(Photo above) Professor James Lovelock at Worbarrow Bay in Dorset © Sandy Lovelock
Dorset Wildlife Trust (DWT) is delighted to welcome its newest patron, local resident and life-long member, Professor James Lovelock.
Amongst many things, Professor Lovelock is the inventor of the first device to detect CFCs in the atmosphere, originator of ‘The Gaia Theory’, author of seven books, and a Dorset resident with a keen interest in the natural environment. He was also the first living scientist in history to have an exhibition about his work in the Science Museum last year.
A trust member since the 1960s
Professor Lovelock joined Dorset Wildlife Trust as a life member in the 1960s. At the turn of the century in 2000, he completed the 630 mile South West coast path walk, in just 13 weeks, and has always enjoyed exploring Dorset’s natural environment.
'Dorset is an important part of my life'
Professor Lovelock said, “Completing the South West coast path walk felt like a wonderful achievement, and it was great to see the South West coastline so untouched. Dorset is an important part of my life and my support for Dorset Wildlife Trust is very strong. I have nothing but admiration for DWT. I’m so pleased to have been a member since the 1960s, even though I’ve not lived in Dorset for all that time!”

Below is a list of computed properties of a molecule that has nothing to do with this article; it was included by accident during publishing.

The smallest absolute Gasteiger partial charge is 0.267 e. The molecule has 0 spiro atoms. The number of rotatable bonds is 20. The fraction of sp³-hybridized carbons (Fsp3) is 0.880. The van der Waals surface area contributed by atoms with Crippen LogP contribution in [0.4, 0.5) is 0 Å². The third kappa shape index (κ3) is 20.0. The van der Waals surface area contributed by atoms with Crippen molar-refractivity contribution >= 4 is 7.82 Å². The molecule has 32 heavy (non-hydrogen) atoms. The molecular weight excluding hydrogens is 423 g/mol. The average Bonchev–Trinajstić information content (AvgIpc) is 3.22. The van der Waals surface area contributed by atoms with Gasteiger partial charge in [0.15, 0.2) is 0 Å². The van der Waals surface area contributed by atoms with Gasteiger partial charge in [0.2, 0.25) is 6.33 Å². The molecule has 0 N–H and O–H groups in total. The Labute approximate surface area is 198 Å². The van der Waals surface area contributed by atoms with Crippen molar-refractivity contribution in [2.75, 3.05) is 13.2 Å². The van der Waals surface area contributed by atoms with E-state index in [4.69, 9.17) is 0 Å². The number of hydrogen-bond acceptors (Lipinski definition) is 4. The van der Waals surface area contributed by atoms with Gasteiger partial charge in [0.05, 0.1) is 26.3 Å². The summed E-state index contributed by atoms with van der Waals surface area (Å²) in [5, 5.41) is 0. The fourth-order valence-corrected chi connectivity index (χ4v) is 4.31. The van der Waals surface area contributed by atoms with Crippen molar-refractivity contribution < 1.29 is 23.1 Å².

DWT looks forward to working with Professor Lovelock on a range of different projects
DWT’s Chairman, Professor Nigel Webb said, “Professor Lovelock is an internationally renowned scientist and his Gaia Hypothesis has become firmly established. The originality of his thoughts and the breath of his knowledge and concern for the environment will be a huge asset to DWT. It is a great honour for Dorset Wildlife Trust to count Professor Lovelock as one of our Patrons and we look forward to working with him on a range of different projects.”
Find out how to support DWT
To find out more about different ways to support Dorset Wildlife Trust, and become a member phone 01305 264620.
For more information please contact Sally Welbourn at Dorset Wildlife Trust on 01305 264620.
Working for a secure future for Dorset’s wildlife enriching the quality of life
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Dorset Wildlife Trust works to champion wildlife and natural places, to engage and inspire people and to promote sustainable living. Founded in 1961, DWT is now the largest voluntary nature conservation organisation in Dorset, with over 25,000 members and over 40 nature reserves. Most are open daily and there are visitor centres providing a wealth of wildlife information at Brooklands Farm, Lorton Meadows, Kingcombe Meadows and Brownsea Island Nature Reserves, The Purbeck Marine Wildlife Reserve and the Urban Wildlife Centre at Upton Heath Nature Reserve. DWT plays a key role in dealing with local environmental issues and leads the way in establishing the practices of sustainable development and engaging new audiences in conservation, particularly in the urban areas.